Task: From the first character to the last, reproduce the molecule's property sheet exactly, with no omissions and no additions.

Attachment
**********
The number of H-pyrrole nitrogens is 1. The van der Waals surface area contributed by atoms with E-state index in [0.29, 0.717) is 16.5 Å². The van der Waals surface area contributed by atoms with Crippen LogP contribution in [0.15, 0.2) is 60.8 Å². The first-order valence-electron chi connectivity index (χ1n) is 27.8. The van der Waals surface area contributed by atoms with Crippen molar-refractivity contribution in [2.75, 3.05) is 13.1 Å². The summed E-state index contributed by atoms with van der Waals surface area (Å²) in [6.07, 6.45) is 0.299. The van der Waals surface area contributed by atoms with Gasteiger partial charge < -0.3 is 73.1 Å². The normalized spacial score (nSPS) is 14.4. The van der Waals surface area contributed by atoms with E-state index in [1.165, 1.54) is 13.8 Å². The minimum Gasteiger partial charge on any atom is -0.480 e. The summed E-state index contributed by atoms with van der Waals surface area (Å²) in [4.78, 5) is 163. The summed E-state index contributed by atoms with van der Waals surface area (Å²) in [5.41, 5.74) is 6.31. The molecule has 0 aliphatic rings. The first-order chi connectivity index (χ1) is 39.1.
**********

The number of H-pyrrole nitrogens is 1. The van der Waals surface area contributed by atoms with E-state index in [0.29, 0.717) is 16.5 Å². The van der Waals surface area contributed by atoms with Crippen LogP contribution in [0.15, 0.2) is 60.8 Å². The first-order valence-electron chi connectivity index (χ1n) is 27.8. The van der Waals surface area contributed by atoms with Crippen molar-refractivity contribution in [2.75, 3.05) is 13.1 Å². The summed E-state index contributed by atoms with van der Waals surface area (Å²) in [6.07, 6.45) is 0.299. The van der Waals surface area contributed by atoms with Gasteiger partial charge < -0.3 is 73.1 Å². The normalized spacial score (nSPS) is 14.4. The van der Waals surface area contributed by atoms with E-state index in [1.165, 1.54) is 13.8 Å². The minimum Gasteiger partial charge on any atom is -0.480 e. The summed E-state index contributed by atoms with van der Waals surface area (Å²) in [4.78, 5) is 163. The summed E-state index contributed by atoms with van der Waals surface area (Å²) in [5.41, 5.74) is 6.31. The molecule has 0 aliphatic rings. The first-order chi connectivity index (χ1) is 39.1.